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Complaints choir give Edinburgh trams chorus of disapproval

media captionTrams, dog dirt and the festival have been irking the Edinburgh Complaints Choir

Instead of singing the praises of Scotland's capital, the Edinburgh Complaints Choir is voicing a chorus of disapproval for all the daily irritations the city offers.

The choir has been put together as part of the Edinburgh Art Festival.

About 30 Edinburgh residents, chosen after an open call to the people of the city, have had their complaints gathered and set to music by two local composers.

They will perform their complaints at various venues around the city during the festival.

Top of the list of the complaints, perhaps unsurprisingly, is the tram project which has blighted the city for the past five years.

The £776m project is due to begin running in July 2014, years behind schedule, hundreds of millions over budget and far less extensive than originally envisaged.

Meanwhile, the public of Edinburgh has suffered years of road works and traffic congestion.

image captionTram works blighted Edinburgh's city centre for years

"Huge disruption everywhere/Buses already take us there," is one line of the lyrics to the trams complaint sung by the choir.

"Incompetence beyond belief/Digging up the road to Leith.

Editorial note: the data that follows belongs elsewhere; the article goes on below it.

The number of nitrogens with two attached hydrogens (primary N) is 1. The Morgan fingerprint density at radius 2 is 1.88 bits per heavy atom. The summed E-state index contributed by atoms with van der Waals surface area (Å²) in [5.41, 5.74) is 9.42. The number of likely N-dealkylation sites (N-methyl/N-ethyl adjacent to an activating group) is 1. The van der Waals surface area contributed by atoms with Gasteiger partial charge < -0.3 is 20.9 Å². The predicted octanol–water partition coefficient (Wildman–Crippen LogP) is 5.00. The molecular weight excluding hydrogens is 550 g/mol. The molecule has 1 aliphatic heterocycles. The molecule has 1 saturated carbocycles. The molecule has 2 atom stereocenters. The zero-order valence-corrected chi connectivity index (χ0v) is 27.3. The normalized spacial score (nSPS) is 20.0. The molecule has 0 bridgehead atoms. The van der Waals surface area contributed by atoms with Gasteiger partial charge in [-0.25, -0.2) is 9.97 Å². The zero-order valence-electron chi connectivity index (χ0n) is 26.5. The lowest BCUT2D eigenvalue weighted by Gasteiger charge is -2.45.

"The trams aren't even going there/The council clearly doesn't care," the song continues.

Daniel Padden, co-director of the choir, says the project is meant to be "fun".

"It is not people sitting around moaning and being miserable about stuff. There is a joy to it as well," he says.

The complaints choir idea dates back to 2005 and two Finnish musicians. Birmingham was one of the first places to embrace the concept and it has been repeated in numerous cities around the world, such as Helsinki, St Petersburg, Chicago and Tokyo.

Padden says there are some complaints which are universal, such as dog mess, traffic congestion and recycling arrangements.

image captionDaniel Padden says it was difficult to narrow down all the complaints

He says it was difficult to "narrow down" the complaints but one of the songs has a section which is a long list of annoyances which did not make it in to the other pieces.

As well as the trams there was one other common complaint which was specific to Edinburgh - the festival itself.

Padden appreciates the irony of complaining about a festival in which they are taking part but the choir members think it is useful to be able to speak out about their city being hijacked by thousands of tourists and performers every August.

Lorna Hoy says: "Sometimes at festival time I want to wear a badge which says 'I'm not a visitor, I live here', because people from the festival just get in your way when you are trying to get to work."

Another choir member Heidi Docherty says the complaints choir gave her a way to take part in a festival which is normally forced upon the people of Edinburgh.

She says: "It was a good way to get involved rather than just moan when it plonks itself on your doorstep."

"Singing about it is very reassuring. It gets it off your chest and it's a good laugh.

"It's a great way to vent your spleen and I think it will cheer the people of Edinburgh up on their way to work."

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